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Place a bucket under the p-trap, and put on rubber gloves.
Use a pair of slip-joint pliers to loosen the nuts on the trap, then slowly remove the trap and dump out the debris and water into the bucket. If the trap is at all damaged or rough inside, replace it.
Once the trap and trap arm are removed, pull out about 18" of the snake -- also known as a hand auger -- and tighten the lock.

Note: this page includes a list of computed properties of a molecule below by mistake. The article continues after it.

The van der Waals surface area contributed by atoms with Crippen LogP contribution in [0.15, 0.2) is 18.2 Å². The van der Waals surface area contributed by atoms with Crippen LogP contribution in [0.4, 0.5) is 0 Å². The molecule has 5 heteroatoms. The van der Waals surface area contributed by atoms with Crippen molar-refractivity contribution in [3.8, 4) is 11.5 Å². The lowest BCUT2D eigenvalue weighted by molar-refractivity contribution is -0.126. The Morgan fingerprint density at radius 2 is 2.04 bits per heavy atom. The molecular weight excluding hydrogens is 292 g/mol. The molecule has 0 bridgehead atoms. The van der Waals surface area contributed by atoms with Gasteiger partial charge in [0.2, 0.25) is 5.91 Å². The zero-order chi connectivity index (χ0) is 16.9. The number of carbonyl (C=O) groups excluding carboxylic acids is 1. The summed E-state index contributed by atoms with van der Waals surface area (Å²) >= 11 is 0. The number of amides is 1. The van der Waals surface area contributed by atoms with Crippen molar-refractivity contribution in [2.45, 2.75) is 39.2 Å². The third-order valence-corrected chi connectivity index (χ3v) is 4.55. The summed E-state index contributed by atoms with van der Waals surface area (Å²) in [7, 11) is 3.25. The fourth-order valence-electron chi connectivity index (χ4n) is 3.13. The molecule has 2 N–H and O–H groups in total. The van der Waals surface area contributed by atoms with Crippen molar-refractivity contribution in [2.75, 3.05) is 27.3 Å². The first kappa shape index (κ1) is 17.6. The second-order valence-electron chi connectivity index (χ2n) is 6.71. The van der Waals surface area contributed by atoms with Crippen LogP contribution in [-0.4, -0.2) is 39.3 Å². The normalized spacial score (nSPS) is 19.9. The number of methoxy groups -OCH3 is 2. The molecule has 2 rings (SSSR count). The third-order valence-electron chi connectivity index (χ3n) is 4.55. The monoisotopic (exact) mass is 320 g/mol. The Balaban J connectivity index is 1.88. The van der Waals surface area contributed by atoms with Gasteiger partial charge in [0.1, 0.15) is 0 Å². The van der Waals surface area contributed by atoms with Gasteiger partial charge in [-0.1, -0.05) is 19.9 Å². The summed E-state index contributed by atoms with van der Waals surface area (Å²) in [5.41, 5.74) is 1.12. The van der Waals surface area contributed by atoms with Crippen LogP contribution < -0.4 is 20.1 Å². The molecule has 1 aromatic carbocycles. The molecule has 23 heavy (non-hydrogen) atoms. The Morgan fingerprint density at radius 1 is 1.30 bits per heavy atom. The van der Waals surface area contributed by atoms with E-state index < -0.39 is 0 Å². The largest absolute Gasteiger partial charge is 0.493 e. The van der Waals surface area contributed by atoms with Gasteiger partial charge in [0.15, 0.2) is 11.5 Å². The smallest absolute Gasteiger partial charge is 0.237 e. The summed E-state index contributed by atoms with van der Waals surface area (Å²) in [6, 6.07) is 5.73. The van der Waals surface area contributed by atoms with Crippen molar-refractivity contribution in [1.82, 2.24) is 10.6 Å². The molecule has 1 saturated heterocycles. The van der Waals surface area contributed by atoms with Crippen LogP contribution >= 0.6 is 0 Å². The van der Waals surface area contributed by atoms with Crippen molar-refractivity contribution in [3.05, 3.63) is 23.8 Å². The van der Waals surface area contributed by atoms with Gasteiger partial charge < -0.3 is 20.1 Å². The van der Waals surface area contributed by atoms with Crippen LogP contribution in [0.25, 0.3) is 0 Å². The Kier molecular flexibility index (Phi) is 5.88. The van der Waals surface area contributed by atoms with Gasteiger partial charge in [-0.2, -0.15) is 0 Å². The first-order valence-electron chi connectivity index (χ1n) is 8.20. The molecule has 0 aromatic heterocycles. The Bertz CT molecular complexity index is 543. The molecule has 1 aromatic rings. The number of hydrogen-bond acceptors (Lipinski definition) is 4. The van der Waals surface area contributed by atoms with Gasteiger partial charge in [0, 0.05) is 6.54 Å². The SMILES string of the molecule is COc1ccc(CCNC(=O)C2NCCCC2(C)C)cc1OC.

Work it down the stub out in the wall until it's all in the wall or you feel the clog and can break it up.
Continue this process until you pass the clog. If the cable gets snagged, just turn the crank to work it through.
Remove the snake and replace the trap.
Run water down the drain to see if the clog is cleared.